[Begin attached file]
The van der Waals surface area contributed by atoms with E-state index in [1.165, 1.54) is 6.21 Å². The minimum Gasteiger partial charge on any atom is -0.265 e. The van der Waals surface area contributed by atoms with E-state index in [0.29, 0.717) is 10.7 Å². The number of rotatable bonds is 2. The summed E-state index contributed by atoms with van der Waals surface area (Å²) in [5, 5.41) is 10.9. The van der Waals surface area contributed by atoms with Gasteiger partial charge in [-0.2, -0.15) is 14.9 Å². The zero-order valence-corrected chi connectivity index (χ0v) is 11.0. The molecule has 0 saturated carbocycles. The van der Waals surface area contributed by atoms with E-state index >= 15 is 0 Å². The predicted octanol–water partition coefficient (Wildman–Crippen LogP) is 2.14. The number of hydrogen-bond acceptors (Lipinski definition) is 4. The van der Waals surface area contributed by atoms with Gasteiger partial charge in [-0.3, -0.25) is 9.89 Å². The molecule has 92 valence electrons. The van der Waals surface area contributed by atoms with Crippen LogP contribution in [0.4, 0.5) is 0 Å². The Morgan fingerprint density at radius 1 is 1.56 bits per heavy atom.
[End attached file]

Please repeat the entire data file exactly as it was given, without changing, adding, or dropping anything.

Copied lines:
The van der Waals surface area contributed by atoms with E-state index in [1.165, 1.54) is 6.21 Å². The minimum Gasteiger partial charge on any atom is -0.265 e. The van der Waals surface area contributed by atoms with E-state index in [0.29, 0.717) is 10.7 Å². The number of rotatable bonds is 2. The summed E-state index contributed by atoms with van der Waals surface area (Å²) in [5, 5.41) is 10.9. The van der Waals surface area contributed by atoms with Gasteiger partial charge in [-0.2, -0.15) is 14.9 Å². The zero-order valence-corrected chi connectivity index (χ0v) is 11.0. The molecule has 0 saturated carbocycles. The van der Waals surface area contributed by atoms with E-state index >= 15 is 0 Å². The predicted octanol–water partition coefficient (Wildman–Crippen LogP) is 2.14. The number of hydrogen-bond acceptors (Lipinski definition) is 4. The van der Waals surface area contributed by atoms with Gasteiger partial charge in [-0.3, -0.25) is 9.89 Å². The molecule has 92 valence electrons. The van der Waals surface area contributed by atoms with Crippen LogP contribution in [0.4, 0.5) is 0 Å². The Morgan fingerprint density at radius 1 is 1.56 bits per heavy atom.